The World Trade Center Transportation Hub gets a lot of flack for its bloated $4 billion price tag, and for good reason. The hub is a reported eight years behind schedule and costing $2 billion over initial estimates. What oculus architect Santiago Calatrava has to show for his efforts is an abstract structural porcupine (sorry, "bird in flight") that is celebrated by a few but more notably bemoaned by many. Now, the Times has taken to exposing just where that extra $2 billion came into play in the project. Warning: mind-boggling complications ahead.
1) $655 Million+: Administrative costs, which the Times runs down as "construction management, supervision, inspection, monitoring and documentation, among other items."
2) $355 Million: Building around the 1 line. At the time of the hub's construction, governor George E. Pataki was considering a run for president, and considered the transportation hub and rebuilding of the World Trade Center site his opportunity to make an indelible and advancing mark. The Times' justification:
But the governor fully supported the Metropolitan Transportation Authority's desire to keep the newly rebuilt No. 1 subway line running through the trade center site, instead of allowing the Port Authority to temporarily close part of the line and shave months and hundreds of millions of dollars off the hub's construction. That, however, would have cut an important transit link and angered commuters from Staten Island, a Republican stronghold, who use the No. 1 line after getting off the ferry.Along with the MTA's, Pataki's vote to keep the 1 train, which directly bisected the hub, open as construction went along, cost millions and millions in extras.
3) $75 Million: Bloomberg. Former Mayor Michael Bloomberg demanded that the adjacent memorial be finished come the 10th anniversary of September 11. This demand reprioritized the order in which elements of the hub were built, and ended up tacking on an extra cost of $75 million.
4) $500 Million: Stubborness. In 2008, Port Authority rejected $500 million worth of cost-saving measures. Stupid is as stupid does.
5) $474 Million: Calatrava's demand for column-free interiors/Steel. Calatrava's demand that the hub have no columns led to employing labor-intensive building methods and contracting abstract steel elements that had to be manufactured abroad. One-third of the steel was produced by a factory in northern Italy (and don't forget about shipping costs, too). The grand total for the project's 36,500-tons of steel was $474 million.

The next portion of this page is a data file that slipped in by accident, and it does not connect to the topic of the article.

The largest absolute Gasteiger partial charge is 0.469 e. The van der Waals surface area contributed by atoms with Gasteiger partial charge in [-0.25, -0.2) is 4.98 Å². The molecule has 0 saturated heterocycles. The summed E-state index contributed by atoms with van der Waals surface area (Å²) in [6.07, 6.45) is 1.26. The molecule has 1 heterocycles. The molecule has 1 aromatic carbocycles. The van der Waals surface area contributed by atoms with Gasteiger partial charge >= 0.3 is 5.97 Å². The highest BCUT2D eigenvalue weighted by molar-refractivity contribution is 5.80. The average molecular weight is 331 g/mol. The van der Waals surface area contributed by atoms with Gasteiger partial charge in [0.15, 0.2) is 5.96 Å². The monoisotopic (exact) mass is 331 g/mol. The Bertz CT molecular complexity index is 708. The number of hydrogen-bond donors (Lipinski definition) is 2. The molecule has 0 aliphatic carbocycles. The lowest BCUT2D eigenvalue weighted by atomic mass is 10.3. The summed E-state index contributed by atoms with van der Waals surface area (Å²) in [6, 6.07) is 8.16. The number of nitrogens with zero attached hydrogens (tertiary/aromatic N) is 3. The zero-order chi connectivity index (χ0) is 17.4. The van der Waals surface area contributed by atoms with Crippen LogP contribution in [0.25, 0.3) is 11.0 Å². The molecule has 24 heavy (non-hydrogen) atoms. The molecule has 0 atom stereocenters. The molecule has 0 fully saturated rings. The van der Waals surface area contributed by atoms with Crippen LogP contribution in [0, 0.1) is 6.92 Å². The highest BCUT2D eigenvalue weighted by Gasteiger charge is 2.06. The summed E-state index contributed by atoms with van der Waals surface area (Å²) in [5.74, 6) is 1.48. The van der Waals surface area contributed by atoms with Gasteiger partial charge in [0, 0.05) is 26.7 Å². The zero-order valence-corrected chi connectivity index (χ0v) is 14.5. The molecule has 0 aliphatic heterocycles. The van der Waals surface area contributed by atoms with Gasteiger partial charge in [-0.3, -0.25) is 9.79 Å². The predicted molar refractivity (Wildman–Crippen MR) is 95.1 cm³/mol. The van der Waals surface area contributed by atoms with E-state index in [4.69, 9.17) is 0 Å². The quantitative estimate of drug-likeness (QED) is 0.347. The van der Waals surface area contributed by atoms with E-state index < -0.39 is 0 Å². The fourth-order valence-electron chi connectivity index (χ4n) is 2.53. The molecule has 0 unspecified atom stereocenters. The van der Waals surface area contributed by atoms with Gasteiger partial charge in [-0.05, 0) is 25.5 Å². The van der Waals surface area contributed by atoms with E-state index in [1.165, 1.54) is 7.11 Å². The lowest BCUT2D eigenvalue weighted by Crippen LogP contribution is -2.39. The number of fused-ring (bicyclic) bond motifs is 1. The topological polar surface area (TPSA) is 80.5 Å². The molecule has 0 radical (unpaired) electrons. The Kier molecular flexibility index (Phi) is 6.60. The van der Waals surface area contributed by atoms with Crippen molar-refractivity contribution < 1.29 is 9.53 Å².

6) $485.8 Million: Subcontractors. In 2005 Port Authority brought on Phoenix Constructors, who was allowed to bring on subcontractors when they and Port Authority could not agree on a guaranteed maximum price, which drove the cost up by millions. This later became a "crucial failure" of the project, according to the Federal Transit Administration.
7) $400 Million: Using the project as an excuse to get other projects done. Because of the proximity of other work happening to the hub, costs often got reassigned. Work was done on abutting sites, shared corridors, mechanicals, electrical, and plumbing systems.
8) $3 Million: Bloomberg, again. Because Bloomberg insisted on having the memorial done, materials surpassing the deck had to be brought down to the hub mezzanine by way other than crane. Port Authority purchased 10 flatcars and used to PATH as a shuttle car for materials.
9) $24 Million: Faster timeframe. In 2010, Spanish steel company Urssa began to work 24/7 to speed up delivery of parts to the hub.
10) Unquantified: Hurricane Sandy. The superstorm caused "several hundred million dollars of damage" at the site in 2012.
11) Also unquantified: Various missteps and re-engineering. One word for this: clusterfuck.
· How Cost of Train Station at World Trade Center Swelled to $4 Billion [NYT]
· World Trade Center Transportation Hub is Basically a Big Mess [Curbed]
· All World Trade Center Transportation Hub coverage [Curbed]